This week I have been tapering, which means running less in order to be well-rested for the race. Mind you, looking at the training plan, the running less mostly refers to the long run on Sunday since the other runs have been 6.5km, 6.8km and 11km which is pretty typical for the runs on this training plan. I guess I haven't had any threshold runs (fast but not ridiculously so), and I've had shorter intervals with more time between them on the interval runs (intervals being fast runs of a few minutes). The long run on Sunday was 13 miles (though I ran an extra couple of hundred yards at the end just to make it up to a half marathon). This was actually a smidgen further than last week when I was notionally resting the ankle (and further than I would have run before I started marathon training) but still considerably less than the weeks leading up to that. The plan said to practice marathon pace on the long run but didn't specify how long for. In the end I ran 7 miles at marathon pace and then slowed to an easy pace. I was quite tired but I know I can sustain race pace better in an actual race so hopefully this is all good. Another Shelter runner who I'm following on Strava, managed his whole 13 miles at his intended marathon pace, but he's complaining that he's not done well at the shorter runs this week so I guess we're about equally ready?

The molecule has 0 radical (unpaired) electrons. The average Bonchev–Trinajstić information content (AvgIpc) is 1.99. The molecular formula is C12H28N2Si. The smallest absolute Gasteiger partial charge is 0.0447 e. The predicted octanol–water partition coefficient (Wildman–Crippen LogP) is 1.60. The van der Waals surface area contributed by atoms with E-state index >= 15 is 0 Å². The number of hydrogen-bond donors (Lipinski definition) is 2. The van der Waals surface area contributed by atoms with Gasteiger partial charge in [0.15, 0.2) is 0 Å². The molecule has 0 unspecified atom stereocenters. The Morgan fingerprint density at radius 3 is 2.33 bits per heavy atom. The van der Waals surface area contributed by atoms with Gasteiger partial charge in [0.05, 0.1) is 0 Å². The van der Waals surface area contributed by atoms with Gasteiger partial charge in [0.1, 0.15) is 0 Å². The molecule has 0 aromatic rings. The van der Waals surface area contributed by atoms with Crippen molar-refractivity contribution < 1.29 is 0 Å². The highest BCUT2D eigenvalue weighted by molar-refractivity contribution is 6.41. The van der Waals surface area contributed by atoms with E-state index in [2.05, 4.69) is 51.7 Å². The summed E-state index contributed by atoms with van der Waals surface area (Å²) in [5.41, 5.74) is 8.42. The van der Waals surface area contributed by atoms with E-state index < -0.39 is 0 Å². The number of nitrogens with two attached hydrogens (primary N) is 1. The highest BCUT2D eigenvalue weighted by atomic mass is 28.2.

Shelter (the charity I'm running for) sent me a leaflet with instructions for spectators. I don't know if anyone reading is London based, or might be considering turning up, but Shelter have three dedicated cheering points (marked out in the linked instructions) and say they'll let you in if you mention you are cheering on a Shelter runner to one of the members of staff at the cheering point (one of these cheering points is at the Cutty Sark which, I gather, is usually completely packed so getting into a dedicated area is probably a good idea there). After the race they are holding a reception at All Bar One on Villiers Street, so my plan is to make my way there post race if anyone wants to meet up. The marathon also has a spectator app (I assume you can find this if you search in the app store), among other things this will let you track my progress if you type in my bib number which is 8949. If you're spectating that should give you good warning to look out for me on the road, and if you aren't but fancy checking up on me on the day from wherever you happen to be then I imagine that will let you remotely monitor my progress.